Emma Elbourne and her husband Philip are raising twins with cerebral palsy. Arriving nine weeks early in August 2012, the girls spent a good deal of time in intensive care and in the high dependency unit.

Both of the twins were found to have cysts on their brains which could eventually cause cerebral palsy. And both, today, at 18 months, have cerebral palsy. They receive regular physiotherapy for their cp. As their mom said, “They are the happiest little children who just melt your heart. They are both so determined too – they’re so lovely. We don’t know what the future holds but they are giving us the answers now. In the beginning, we were told about the worst case scenario but they make it so much better because we have them and they brighten our day, every day.”

Inspired by the strength and determination that her twins show, Emma has signed up for the London Marathon. She will be running and raising money for the charity Scope. As she said, “I love running anyway, it’s almost my therapy. I really wanted to do something for myself that would be a big achievement and if I can raise money for a charity close to my heart, that’s even better. I’ve been training when I can but Ava and Louie still don’t sleep through the night and I have work 20 hours a week, so it’s hard. A lot of the time is either spent at hospital, or looking after them, so there isn’t much time.”

While Emma’s original target was £1,800, she has already achieved that amount and has raised £1,820. As she said, “Scope and our fantastic family and friends have made Philip and I not dread the future, nor the words cerebral palsy. I’m nervous, but excited as well.”

RJ Mitte ‘Love to the Rescue Ambassador’ for Shriner’s Hospitals

When actor RJ Mitte was only three years old he was diagnosed with cerebral palsy, a neurological disorder which affects the ability to move normally. Due to poor muscle tone and coordination Mitte had been walking on his toes. He was brought to the Shriners Hospital for Children in Shreveport, where doctors recommended a non-invasive strategy to help improve his movement, muscle tone and coordination. Doctors elsewhere had recommended surgery, but the orthopedic experts at Shriners decided that a casting procedure could prove helpful.

During a large part of Mitte’s childhood he was treated at Shriners, where he also received intensive physical therapy. As a result of the efforts of the medical staff and his own dogged determination, Mitte was able to overcome much of his physical and verbal disabilities caused by cerebral palsy.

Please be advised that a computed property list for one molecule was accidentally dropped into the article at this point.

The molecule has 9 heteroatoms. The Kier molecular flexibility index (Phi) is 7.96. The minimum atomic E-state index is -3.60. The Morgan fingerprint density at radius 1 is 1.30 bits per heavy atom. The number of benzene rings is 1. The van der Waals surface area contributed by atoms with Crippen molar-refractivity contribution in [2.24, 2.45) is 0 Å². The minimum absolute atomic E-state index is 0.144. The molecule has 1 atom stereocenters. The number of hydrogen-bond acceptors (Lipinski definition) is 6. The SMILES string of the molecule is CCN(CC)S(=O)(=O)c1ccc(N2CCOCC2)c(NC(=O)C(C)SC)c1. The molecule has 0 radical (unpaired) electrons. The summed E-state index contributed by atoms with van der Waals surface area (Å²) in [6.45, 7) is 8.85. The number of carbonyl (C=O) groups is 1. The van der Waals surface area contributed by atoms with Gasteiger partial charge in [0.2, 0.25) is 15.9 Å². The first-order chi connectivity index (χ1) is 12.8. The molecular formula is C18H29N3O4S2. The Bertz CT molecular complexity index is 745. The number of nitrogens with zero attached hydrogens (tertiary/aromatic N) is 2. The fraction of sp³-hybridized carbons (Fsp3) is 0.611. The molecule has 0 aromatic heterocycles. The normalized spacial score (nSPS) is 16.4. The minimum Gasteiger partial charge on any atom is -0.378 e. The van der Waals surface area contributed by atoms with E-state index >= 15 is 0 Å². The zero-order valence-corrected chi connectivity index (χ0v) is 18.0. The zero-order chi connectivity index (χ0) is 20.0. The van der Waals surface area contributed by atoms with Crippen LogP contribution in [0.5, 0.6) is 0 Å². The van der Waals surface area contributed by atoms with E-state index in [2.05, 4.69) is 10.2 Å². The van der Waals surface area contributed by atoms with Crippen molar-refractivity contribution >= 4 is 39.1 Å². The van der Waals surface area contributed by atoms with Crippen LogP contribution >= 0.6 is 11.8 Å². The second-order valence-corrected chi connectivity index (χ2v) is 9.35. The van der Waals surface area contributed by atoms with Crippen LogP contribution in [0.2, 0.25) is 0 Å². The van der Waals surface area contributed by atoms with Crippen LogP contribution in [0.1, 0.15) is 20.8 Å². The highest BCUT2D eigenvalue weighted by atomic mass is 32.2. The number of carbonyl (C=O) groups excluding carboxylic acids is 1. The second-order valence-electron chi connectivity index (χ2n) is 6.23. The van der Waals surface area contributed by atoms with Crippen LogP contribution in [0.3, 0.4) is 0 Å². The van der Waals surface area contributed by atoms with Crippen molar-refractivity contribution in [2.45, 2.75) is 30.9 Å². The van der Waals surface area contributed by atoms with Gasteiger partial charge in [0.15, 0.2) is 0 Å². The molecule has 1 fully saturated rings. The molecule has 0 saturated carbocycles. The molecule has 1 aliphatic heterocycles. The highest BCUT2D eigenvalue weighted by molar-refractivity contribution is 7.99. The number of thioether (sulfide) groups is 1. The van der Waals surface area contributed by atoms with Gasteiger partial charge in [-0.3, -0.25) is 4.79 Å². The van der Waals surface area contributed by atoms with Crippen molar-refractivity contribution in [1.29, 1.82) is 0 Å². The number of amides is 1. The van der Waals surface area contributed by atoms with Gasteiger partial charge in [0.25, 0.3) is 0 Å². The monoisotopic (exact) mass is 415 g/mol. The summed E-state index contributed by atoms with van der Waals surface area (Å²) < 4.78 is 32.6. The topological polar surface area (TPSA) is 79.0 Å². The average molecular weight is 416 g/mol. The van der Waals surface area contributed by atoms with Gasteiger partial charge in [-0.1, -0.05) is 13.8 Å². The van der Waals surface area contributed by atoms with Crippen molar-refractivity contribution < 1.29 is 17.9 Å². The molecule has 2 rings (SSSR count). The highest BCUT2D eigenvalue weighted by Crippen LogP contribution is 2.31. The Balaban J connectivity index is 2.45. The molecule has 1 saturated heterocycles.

“I can’t thank Shriners Hospitals for Children enough for what they did to help me overcome the effects of cerebral palsy. Had it not been for my doctors and therapists, I would not be walking and talking as well as I am today,” said RJ Mitte. “I know first-hand that Shriners Hospitals for Children is a special place where kids are given a life of possibilities because they send Love to the rescue every day.”

As a result of this success story and the special relationship Mitte has with Shriners Hospitals, the hospital has announced that RJ Mitte will be one of this year’s national ‘Love to the Rescue Ambassadors.’® He will get his message across about the treatment he received for CP and encouragement that he need not accept any limitations on his dreams. He will discuss the dedicated people he worked with at Shriners Hospitals for Children through a series of Public Service Announcements which will be aired all year long.

“We are honored to help RJ share his story so others living with disabilities see that there really are endless possibilities to what they can achieve,” said John Cinotto, Chairman of the Board of Directors of Shriners Hospitals for Children. “Every day Shriners Hospitals for Children sends Love to the rescue by encouraging patients to accept no limits throughout their treatment process. Working with RJ will help us highlight the innovative pediatric care available at Shriners Hospitals for Children.”

RJ Mitte is a well-known actor known for his role as Walter “Flynn” White Jr. on the AMC TV series “Breaking Bad.” Since moving to Hollywood in 2006 Mitte appeared as an extra on the Hannah Montana Show, 7th Heaven and Weeds. Today Mitte performs in “Switched at Birth,” a TV series from ABC Family TV.